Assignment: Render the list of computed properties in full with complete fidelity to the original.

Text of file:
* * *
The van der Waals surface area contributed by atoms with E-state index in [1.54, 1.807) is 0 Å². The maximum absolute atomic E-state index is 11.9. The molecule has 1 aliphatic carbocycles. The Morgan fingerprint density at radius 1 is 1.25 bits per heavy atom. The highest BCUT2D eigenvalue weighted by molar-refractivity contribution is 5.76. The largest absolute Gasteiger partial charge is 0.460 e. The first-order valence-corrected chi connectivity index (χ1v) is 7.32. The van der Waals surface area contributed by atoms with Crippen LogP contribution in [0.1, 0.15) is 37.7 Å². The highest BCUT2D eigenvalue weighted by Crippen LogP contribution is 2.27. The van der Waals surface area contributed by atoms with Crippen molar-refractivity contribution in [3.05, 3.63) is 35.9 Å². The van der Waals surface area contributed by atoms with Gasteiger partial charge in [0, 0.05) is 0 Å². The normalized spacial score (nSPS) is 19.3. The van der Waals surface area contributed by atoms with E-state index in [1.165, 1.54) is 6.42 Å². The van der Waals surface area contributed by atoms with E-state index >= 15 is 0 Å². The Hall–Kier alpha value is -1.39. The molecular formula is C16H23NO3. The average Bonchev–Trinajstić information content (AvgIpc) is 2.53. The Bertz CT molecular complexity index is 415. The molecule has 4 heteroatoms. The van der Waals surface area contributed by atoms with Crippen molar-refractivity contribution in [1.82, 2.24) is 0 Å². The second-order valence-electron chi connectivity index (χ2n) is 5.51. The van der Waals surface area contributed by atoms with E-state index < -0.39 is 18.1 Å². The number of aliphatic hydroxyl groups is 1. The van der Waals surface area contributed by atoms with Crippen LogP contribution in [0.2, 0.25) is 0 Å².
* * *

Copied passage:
The van der Waals surface area contributed by atoms with E-state index in [1.54, 1.807) is 0 Å². The maximum absolute atomic E-state index is 11.9. The molecule has 1 aliphatic carbocycles. The Morgan fingerprint density at radius 1 is 1.25 bits per heavy atom. The highest BCUT2D eigenvalue weighted by molar-refractivity contribution is 5.76. The largest absolute Gasteiger partial charge is 0.460 e. The first-order valence-corrected chi connectivity index (χ1v) is 7.32. The van der Waals surface area contributed by atoms with Crippen LogP contribution in [0.1, 0.15) is 37.7 Å². The highest BCUT2D eigenvalue weighted by Crippen LogP contribution is 2.27. The van der Waals surface area contributed by atoms with Crippen molar-refractivity contribution in [3.05, 3.63) is 35.9 Å². The van der Waals surface area contributed by atoms with Gasteiger partial charge in [0, 0.05) is 0 Å². The normalized spacial score (nSPS) is 19.3. The van der Waals surface area contributed by atoms with E-state index in [1.165, 1.54) is 6.42 Å². The van der Waals surface area contributed by atoms with E-state index >= 15 is 0 Å². The Hall–Kier alpha value is -1.39. The molecular formula is C16H23NO3. The average Bonchev–Trinajstić information content (AvgIpc) is 2.53. The Bertz CT molecular complexity index is 415. The molecule has 4 heteroatoms. The van der Waals surface area contributed by atoms with Crippen molar-refractivity contribution in [1.82, 2.24) is 0 Å². The second-order valence-electron chi connectivity index (χ2n) is 5.51. The van der Waals surface area contributed by atoms with E-state index < -0.39 is 18.1 Å². The number of aliphatic hydroxyl groups is 1. The van der Waals surface area contributed by atoms with Crippen LogP contribution in [0.2, 0.25) is 0 Å².